It’s crazy to think that this was my third trip to Latvia. When I was first asked to coach there two years ago, I had no idea what to expect. I could point out its general location on a map, but aside from that I knew nothing, so I was excited to experience something completely new. Two years later I’m still excited to return and work with Wake Up Academy.
This trip was a little different from the ones in the past. It was the same great people and the same beautiful riding spot, but this time I was exposed to true Latvian culture. Instead of getting some well-deserved sleep after traveling, I was whisked away to the countryside to celebrate the mid-summer with Robert Linavskis (one of the owners of Wake Up) and his friends. This is apparently one of the most-celebrated holidays in Latvia and I enjoyed the traditional food, fire and song.
At the end of my trip, after two weeks of riding and coaching, I was also deprived of rest, again for a great reason. Aldis, one of my students and probably the most notable lawyer in Latvia, wanted to show me the Latvian Song and Dance Festival. It dwarfed the mid-summer celebration as there were over 13,000 performers in sync creating mesmerizing patterns across a massive field. Both events were amazing and I appreciated the exposure to their customs.
But you guys are probably more interested in the two weeks of wakeboarding in-between, so I’ll stick to that. We had near perfect weather for my entire trip and I spent a lot of time on the boat. However, it wasn’t as busy as it had been in the past. Apparently there are several two-tower cables popping up all over Latvia and a lot of riders have transitioned to that side of the sport due to the cost and accessibility.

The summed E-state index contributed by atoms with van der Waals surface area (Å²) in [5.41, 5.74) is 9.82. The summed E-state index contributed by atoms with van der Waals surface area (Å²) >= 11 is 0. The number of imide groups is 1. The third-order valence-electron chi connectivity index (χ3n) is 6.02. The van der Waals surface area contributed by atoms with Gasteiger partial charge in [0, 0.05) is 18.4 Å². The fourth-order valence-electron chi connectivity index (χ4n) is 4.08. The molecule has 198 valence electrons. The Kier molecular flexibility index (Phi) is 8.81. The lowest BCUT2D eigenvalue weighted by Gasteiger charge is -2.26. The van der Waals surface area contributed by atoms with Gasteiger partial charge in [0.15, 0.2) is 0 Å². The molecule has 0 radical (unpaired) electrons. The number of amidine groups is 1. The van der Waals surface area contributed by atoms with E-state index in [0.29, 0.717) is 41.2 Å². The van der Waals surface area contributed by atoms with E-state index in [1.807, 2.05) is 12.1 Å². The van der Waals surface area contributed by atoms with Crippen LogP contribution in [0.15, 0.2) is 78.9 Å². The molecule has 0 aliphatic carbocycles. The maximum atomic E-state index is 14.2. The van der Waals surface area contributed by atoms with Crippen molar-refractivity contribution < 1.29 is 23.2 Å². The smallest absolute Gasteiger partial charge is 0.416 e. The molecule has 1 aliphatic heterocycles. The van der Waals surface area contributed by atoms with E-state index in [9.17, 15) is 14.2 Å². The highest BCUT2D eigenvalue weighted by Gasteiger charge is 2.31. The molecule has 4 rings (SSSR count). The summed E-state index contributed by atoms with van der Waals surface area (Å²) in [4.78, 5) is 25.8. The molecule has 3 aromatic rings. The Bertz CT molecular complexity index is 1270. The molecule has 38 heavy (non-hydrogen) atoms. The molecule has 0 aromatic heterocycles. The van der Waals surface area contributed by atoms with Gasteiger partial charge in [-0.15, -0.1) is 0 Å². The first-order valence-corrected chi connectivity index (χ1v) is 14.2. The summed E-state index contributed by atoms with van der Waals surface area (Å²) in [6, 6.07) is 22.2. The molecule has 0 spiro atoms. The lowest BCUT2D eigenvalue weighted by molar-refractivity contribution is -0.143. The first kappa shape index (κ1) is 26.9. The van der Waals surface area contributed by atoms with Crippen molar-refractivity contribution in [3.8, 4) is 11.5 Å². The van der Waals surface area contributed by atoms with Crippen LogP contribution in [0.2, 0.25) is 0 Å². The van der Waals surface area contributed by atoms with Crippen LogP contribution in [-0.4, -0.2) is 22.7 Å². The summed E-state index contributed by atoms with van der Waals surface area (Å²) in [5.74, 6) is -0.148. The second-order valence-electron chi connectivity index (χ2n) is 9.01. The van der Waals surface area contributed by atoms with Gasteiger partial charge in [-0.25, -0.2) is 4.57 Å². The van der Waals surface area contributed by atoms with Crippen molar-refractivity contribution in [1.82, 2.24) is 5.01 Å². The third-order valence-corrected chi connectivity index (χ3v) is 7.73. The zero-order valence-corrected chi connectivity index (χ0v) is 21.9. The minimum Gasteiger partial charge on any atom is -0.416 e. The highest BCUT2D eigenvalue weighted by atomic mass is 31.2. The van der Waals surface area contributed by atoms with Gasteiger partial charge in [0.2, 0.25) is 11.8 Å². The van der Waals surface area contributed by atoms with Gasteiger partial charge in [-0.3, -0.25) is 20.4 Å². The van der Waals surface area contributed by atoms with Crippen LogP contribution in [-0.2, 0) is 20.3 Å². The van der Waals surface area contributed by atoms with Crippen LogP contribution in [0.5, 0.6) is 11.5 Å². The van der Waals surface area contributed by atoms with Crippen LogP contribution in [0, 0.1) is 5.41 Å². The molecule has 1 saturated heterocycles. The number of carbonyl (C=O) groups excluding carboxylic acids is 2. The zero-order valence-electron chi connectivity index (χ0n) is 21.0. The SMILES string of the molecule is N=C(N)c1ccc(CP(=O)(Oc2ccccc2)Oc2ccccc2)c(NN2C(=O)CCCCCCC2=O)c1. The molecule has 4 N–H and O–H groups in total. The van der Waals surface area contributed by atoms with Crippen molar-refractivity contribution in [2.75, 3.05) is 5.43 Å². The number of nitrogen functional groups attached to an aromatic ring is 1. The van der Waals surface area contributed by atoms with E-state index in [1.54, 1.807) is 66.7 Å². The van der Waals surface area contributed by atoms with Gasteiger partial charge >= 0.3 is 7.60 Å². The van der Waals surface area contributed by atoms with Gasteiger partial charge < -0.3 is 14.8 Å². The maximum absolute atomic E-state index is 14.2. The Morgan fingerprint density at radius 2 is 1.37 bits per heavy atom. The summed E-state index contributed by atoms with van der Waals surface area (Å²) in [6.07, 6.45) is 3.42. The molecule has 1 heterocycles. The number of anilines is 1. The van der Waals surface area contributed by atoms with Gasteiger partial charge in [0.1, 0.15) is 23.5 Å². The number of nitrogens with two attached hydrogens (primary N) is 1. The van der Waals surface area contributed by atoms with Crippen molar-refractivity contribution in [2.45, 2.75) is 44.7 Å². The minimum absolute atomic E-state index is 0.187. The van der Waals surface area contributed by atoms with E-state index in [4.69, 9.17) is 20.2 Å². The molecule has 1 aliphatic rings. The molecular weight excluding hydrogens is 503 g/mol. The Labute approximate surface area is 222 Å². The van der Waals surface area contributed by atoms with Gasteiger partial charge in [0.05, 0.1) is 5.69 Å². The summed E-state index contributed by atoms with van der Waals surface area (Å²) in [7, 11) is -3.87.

Since we didn’t have as many lessons, I was able to take advantage of a little more riding time than normal, which was great until I decided to make a deal with Aldis. He was struggling to turn off his brain and just allow himself to throw a back roll, which he was fully capable of landing. So I told him that if he gave it a good solid attempt then I would try something that scared me… a double flip off the wake. He got really excited, but still couldn’t wrap his head around it.
Most people would probably be relieved that they wouldn’t have to fulfill their end of the bargain, but I went a different way with it. At the end of a solid 30-minute set, I decided that I was going to try a double roll to revert. I had a couple things working against me though. We weren’t riding behind a loaded boat and the wake didn’t have much of a lip, so I decided that we should slow down to compensate and I would just go for it one wake. This may not have been the greatest decision on my part, but I was committed.
After a couple roll to reverts, I cut out, shut off my brain and went for it. I still remember spotting the landing at roll to revert and keeping my momentum going for that second flip. When I was about halfway through the second flip, I realized that I was coming up way short and instead of keeping my head moving, I tucked in and braced for impact. I landed straight on my head, which wasn’t a big deal, but then my knee came down and nailed me in the face.